Tech Nation: how technology is redefining consumer groups

Forget the geek clich├ęs, it's time to embrace technology as a new definer of consumer groups, writes Liz McMahon, UK head of Kantar Media Custom.

Tech Nation: how technology is redefining consumer groups

The ways in which brands can target and communicate with consumers have evolved massively in the past 20 years, not least with the advent of digital media and the rapid penetration of technology into our everyday lives. The ways in which we communicate with each other and keep ourselves informed and entertained has diverged across platforms and devices, making content much more accessible and controllable for the consumer.

Yet how we define and understand the audiences for brands has not necessarily changed to keep pace. The traditional demographics we use to segment and understand consumers can feel outdated when used in isolation. Just look at the huge interest generated by the BBC’s take on social classes, released earlier this year. We need to find new ways of looking at people, and classifying the nation, that are helpful to clients and agencies and can be used across different sectors and brands.

Tech Nation is a new study that does just that.

A research programme devised by Newsworks in partnership with Kantar Media, it presents a more modern way of looking at people – through their ownership of, attitudes to and use of technology. The study, which involves analysis of 24,000 TGI Clickstream panellists, combined with ethnographic and omnibus research, investigates consumers’ attitudes to technology, the devices they own, purchase journeys and media consumption.

Everyone needs technology as part of their social interaction, shopping and entertainment. It is no longer a luxury or niche interest.

There has long been a view that technology is the preserve of the young. Typically, we associate those who are most engaged and best-equipped as young, perhaps slightly geeky, men. Tech Nation dispels this myth. Today everyone needs technology as part of their social interaction, shopping and entertainment. It is no longer a luxury or niche interest.

What’s also interesting is the way in which more recent developments such as the tablet have been taken up by a broader and older audience than we’ve seen with other technologies in the past. At the same time, developments in TV have particularly caught the imagination of family age groups. Our study demonstrates that engagement with technology reaches far outside the "digital-native" generation.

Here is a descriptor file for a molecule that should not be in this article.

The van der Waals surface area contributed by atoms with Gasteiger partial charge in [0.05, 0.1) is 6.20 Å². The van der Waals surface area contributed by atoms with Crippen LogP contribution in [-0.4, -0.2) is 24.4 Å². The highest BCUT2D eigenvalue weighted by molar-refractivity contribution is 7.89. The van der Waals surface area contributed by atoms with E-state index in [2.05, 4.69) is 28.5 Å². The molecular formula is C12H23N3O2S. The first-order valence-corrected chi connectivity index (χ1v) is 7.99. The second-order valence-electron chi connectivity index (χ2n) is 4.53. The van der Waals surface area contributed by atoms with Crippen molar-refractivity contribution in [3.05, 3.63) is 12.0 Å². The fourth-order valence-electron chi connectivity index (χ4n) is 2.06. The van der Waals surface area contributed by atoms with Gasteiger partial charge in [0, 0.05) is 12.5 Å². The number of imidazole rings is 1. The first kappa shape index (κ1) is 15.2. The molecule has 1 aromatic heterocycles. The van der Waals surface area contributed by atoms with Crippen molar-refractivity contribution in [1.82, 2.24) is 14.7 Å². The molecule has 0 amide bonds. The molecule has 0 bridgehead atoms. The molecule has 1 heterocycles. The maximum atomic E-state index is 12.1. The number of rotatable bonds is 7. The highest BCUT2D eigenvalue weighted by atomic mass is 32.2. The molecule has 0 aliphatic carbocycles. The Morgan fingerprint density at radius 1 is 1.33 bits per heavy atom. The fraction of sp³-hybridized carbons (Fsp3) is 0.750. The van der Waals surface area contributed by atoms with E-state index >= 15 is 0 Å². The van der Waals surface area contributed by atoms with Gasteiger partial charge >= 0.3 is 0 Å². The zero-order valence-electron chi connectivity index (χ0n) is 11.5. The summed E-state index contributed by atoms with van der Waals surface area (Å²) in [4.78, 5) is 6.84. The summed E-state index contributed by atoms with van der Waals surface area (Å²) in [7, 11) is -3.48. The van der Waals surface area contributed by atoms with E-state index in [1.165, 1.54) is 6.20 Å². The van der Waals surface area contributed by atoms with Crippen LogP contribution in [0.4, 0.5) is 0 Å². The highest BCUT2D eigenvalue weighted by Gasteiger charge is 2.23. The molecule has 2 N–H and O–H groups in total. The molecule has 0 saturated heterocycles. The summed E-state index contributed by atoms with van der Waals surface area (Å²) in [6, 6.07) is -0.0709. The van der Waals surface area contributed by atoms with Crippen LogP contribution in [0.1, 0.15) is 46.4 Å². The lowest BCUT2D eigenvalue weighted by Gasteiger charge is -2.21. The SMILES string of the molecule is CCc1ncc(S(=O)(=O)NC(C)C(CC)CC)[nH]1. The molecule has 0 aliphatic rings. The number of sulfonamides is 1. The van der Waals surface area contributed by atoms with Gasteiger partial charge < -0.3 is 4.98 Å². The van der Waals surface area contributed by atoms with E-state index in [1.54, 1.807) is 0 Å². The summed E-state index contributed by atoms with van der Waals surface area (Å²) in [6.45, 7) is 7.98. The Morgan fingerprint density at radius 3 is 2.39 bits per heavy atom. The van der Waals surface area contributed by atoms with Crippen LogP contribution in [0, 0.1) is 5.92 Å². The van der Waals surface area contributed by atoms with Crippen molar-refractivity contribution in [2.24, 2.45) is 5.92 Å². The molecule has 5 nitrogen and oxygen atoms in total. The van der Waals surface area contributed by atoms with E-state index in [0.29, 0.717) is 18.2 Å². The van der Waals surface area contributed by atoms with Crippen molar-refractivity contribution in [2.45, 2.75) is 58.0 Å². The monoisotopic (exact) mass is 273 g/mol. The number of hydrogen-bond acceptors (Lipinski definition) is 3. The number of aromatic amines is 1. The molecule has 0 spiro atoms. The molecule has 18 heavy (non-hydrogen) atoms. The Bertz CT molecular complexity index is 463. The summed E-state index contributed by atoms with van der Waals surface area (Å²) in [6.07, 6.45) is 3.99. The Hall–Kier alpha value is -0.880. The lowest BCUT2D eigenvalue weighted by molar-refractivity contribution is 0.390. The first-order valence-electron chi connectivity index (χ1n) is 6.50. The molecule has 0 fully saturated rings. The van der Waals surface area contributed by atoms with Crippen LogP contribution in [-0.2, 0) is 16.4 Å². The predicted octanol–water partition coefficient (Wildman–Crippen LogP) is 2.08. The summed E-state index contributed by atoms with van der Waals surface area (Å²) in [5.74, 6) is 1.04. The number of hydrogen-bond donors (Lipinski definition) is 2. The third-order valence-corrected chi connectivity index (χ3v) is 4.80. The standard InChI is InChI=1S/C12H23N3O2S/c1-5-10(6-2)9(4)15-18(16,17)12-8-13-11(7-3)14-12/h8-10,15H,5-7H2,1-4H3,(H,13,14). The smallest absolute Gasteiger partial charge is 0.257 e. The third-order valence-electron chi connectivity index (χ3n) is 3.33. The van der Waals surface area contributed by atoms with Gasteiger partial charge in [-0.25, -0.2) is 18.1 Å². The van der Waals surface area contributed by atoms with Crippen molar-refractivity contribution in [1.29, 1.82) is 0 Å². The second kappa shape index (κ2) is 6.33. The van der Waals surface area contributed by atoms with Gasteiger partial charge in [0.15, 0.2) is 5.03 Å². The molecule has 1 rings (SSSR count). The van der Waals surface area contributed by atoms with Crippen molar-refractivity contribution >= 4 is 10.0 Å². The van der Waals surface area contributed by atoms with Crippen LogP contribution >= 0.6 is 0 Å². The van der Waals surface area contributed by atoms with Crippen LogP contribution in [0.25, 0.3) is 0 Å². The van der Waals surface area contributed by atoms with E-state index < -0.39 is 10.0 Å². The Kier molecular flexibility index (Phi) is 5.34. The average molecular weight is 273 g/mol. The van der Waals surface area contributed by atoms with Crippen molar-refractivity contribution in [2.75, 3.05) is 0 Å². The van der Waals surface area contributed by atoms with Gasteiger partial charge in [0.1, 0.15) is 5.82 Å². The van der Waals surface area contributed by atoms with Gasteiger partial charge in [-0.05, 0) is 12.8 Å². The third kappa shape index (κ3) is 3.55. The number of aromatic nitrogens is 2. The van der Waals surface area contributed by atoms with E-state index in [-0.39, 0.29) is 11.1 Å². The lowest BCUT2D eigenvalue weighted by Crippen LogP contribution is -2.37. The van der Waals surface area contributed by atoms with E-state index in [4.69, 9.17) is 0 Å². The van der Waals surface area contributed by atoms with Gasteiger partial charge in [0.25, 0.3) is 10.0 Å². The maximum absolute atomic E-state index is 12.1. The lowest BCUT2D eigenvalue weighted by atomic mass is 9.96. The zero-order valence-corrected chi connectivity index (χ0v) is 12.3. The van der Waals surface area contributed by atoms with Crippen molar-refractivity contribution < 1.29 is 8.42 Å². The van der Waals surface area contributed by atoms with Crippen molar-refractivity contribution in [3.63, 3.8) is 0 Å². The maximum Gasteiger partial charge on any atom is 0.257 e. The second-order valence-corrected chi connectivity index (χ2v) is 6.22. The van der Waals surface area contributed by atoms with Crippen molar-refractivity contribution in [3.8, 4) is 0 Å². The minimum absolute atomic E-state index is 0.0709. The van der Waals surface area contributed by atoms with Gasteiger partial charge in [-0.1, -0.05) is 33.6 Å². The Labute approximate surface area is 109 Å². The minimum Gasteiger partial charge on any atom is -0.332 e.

The study has wide application across brands and the way in which we reach different audiences. The relationship between media and technology is a close one; Tech Nation adds a new dimension to planning across all sectors.

There are five groups defined by their use of and attitude to technology:

Tech Rich – have a passion for technology and a lust for the latest device. They use technology across all aspects of their lives, like to talk about it and even use it in part to define themselves. Not surprisingly, this is an affluent group, but they are spread across all ages; in fact 70% are over 35 and 40% are women. Online media are clearly a good route to reach them and this is the group most likely to consume news online.

Social Addicts – it’s all about communication and being connected, wedded to their phone and highly active on social media. Mobile devices are constantly, habitually checked. This is the youngest segment, although 43% are still aged 35 or older.

TV Worshippers – TV plays a central role in their lives, but they’re not necessarily couch potatoes or just those with more time on their hands. They are, however, prepared to invest in both the kit and subscriptions to get good-quality entertainment at the heart of family life. Clearly TV is a good way to reach them, but they also index highly on popular news brands.

Quality Seekers – here you will find the typical John Lewis customer. They’ll wait until the technology has been tried and tested, but are prepared to pay for quality and it will be a well-considered and researched purchase. Not surprisingly, they index highly on quality news-brand titles.

Price Pragmatists – the least-well-equipped, in part due to financial constraints, but they typically have a low interest in technology anyway. Only one in five has a smartphone. Yet this group spans all ages; 25% of them are 16-34. This partly confounds the idea that the young can be reached only via social media; for the younger price pragmatists, traditional media routes may well be more effective.

This classification demonstrates how technology has penetrated everyone’s lives: young, old, affluent or financially squeezed. By including technology ownership and attitudes, we’ve introduced a new dimension and understanding to plan upon. And, as the data used to create these segments is drawn from TGI Clickstream, we can profile brands and their target audiences in new terms. In particular, preconceptions about digital natives and young male technophiles have been challenged. To a greater or lesser degree, we are all geeks nowadays.